Australia Retains AAA Credit Rating

Australia Retains AAA Credit Rating
A sign for Standard & Poor's rating agency stands in front of the company headquarters in New York, on Sep. 18, 2012. (Emmanuel Dunand/AFP via Getty Images)
Alfred Bui

Australia has kept its triple-A credit rating and is expected to lower its budget deficit considerably as the country wraps up stimulus measures and its economy recovers from the COVID-19 downturn, according to U.S. credit rating agency, S&P.

The global authority in credit rating had anticipated that Australia would experience economic growth in the December quarter as state governments lifted restrictions in line with the growing vaccination rate, and after the 2021 lockdowns ended.

S&P also observed that the unemployment rate quickly bounced back to 4.2 percent in December, which the country has seldom achieved since 2008.

“We do not expect to see a large increase in spending initiatives that would substantially weaken fiscal accounts in the next budget or in the lead-up to the Commonwealth election,” S&P Global Ratings analyst Anthony Walker said.

“Nor do we expect further lockdowns to derail our expected fiscal recovery at the general government level either by weighing on projected revenue growth or resulting in material fiscal stimulus.”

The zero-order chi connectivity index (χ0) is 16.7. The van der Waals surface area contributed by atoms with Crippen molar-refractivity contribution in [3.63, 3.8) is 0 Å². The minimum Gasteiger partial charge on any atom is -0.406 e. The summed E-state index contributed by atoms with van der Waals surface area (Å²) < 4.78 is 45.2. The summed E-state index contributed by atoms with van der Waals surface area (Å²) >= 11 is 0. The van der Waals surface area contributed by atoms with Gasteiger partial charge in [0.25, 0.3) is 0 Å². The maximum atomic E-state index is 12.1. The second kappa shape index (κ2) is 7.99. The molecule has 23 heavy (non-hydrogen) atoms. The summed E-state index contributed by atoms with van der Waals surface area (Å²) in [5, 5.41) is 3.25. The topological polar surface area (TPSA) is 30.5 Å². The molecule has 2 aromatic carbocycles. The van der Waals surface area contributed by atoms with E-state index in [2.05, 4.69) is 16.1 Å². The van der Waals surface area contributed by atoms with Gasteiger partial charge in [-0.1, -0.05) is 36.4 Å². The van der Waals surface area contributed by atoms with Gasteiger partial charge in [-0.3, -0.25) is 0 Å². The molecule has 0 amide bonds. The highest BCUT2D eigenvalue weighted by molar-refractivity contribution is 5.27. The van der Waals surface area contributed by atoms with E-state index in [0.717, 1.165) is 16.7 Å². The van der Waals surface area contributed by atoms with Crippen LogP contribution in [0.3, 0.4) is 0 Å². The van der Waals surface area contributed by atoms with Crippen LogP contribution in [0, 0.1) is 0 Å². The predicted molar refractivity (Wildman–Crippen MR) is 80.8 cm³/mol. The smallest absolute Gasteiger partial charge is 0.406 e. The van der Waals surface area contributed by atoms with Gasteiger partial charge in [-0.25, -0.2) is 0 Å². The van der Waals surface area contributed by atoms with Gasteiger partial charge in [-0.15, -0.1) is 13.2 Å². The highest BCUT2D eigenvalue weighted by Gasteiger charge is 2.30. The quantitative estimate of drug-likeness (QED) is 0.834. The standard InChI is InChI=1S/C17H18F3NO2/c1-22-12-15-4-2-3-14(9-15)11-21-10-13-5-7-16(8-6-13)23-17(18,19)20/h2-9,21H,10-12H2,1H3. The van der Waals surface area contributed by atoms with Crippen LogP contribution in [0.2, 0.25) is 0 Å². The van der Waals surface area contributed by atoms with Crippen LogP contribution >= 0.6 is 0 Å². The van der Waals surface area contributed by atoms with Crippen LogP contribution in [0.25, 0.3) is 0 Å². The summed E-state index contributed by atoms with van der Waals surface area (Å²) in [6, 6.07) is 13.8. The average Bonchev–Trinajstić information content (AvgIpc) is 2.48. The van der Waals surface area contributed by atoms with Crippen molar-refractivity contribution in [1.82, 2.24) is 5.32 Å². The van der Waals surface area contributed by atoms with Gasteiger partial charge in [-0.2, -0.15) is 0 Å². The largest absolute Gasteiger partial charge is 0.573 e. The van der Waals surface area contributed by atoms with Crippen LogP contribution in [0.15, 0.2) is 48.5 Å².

Treasurer Josh Frydenberg said that Australia was among nine countries with a AAA credit rating endorsed by three major rating agencies. The other two organisations are Moody’s Investors Service and Fitch Ratings.

“Rating agency S&P Global has affirmed Australia’s AAA credit rating, citing Australia’s strong economic recovery from the pandemic and track record of sound economic and fiscal management,” Frydenberg said in a media release.

“Sustainable public finances is key to retaining our AAA credit rating and only the Coalition has a strong track record of fiscal discipline and repairing the Budget.”

Frydenberg also hinted that the federal government’s direct economic and health support during the pandemic boosted the confidence of households and businesses and allowed Australia’s economy to recover faster than other advanced economies.

“Since the onset of the pandemic, the Morrison Government has committed $337 billion, or 16.3 percent of GDP, in direct economic and health support,” he said.

“This has supported household and business confidence and spending at time of extreme uncertainty and helped ensure that Australia’s economy recovered sooner than any major advanced economy.”

Alfred Bui is an Australian reporter based in Melbourne and focuses on local and business news. He is a former small business owner and has two master’s degrees in business and business law. Contact him at [email protected].
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